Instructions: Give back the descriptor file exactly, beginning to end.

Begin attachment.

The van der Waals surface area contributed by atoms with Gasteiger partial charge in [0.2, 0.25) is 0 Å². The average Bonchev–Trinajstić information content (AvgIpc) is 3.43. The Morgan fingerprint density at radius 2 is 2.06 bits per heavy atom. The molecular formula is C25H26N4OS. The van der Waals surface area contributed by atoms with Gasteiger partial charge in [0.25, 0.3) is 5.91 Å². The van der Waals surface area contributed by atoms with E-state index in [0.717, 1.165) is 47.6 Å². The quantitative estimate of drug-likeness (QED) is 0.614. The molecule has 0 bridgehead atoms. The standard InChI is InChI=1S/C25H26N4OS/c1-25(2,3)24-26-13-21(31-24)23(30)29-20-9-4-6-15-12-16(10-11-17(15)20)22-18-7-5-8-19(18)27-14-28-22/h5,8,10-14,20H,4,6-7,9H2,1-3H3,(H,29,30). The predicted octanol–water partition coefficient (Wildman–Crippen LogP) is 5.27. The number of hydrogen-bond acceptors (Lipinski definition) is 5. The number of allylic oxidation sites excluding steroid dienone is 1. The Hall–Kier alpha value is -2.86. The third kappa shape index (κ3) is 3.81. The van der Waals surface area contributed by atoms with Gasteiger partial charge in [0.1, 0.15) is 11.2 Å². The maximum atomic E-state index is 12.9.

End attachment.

The van der Waals surface area contributed by atoms with Gasteiger partial charge in [0.2, 0.25) is 0 Å². The average Bonchev–Trinajstić information content (AvgIpc) is 3.43. The Morgan fingerprint density at radius 2 is 2.06 bits per heavy atom. The molecular formula is C25H26N4OS. The van der Waals surface area contributed by atoms with Gasteiger partial charge in [0.25, 0.3) is 5.91 Å². The van der Waals surface area contributed by atoms with E-state index in [0.717, 1.165) is 47.6 Å². The quantitative estimate of drug-likeness (QED) is 0.614. The molecule has 0 bridgehead atoms. The standard InChI is InChI=1S/C25H26N4OS/c1-25(2,3)24-26-13-21(31-24)23(30)29-20-9-4-6-15-12-16(10-11-17(15)20)22-18-7-5-8-19(18)27-14-28-22/h5,8,10-14,20H,4,6-7,9H2,1-3H3,(H,29,30). The predicted octanol–water partition coefficient (Wildman–Crippen LogP) is 5.27. The number of hydrogen-bond acceptors (Lipinski definition) is 5. The number of allylic oxidation sites excluding steroid dienone is 1. The Hall–Kier alpha value is -2.86. The third kappa shape index (κ3) is 3.81. The van der Waals surface area contributed by atoms with Gasteiger partial charge in [0.1, 0.15) is 11.2 Å². The maximum atomic E-state index is 12.9.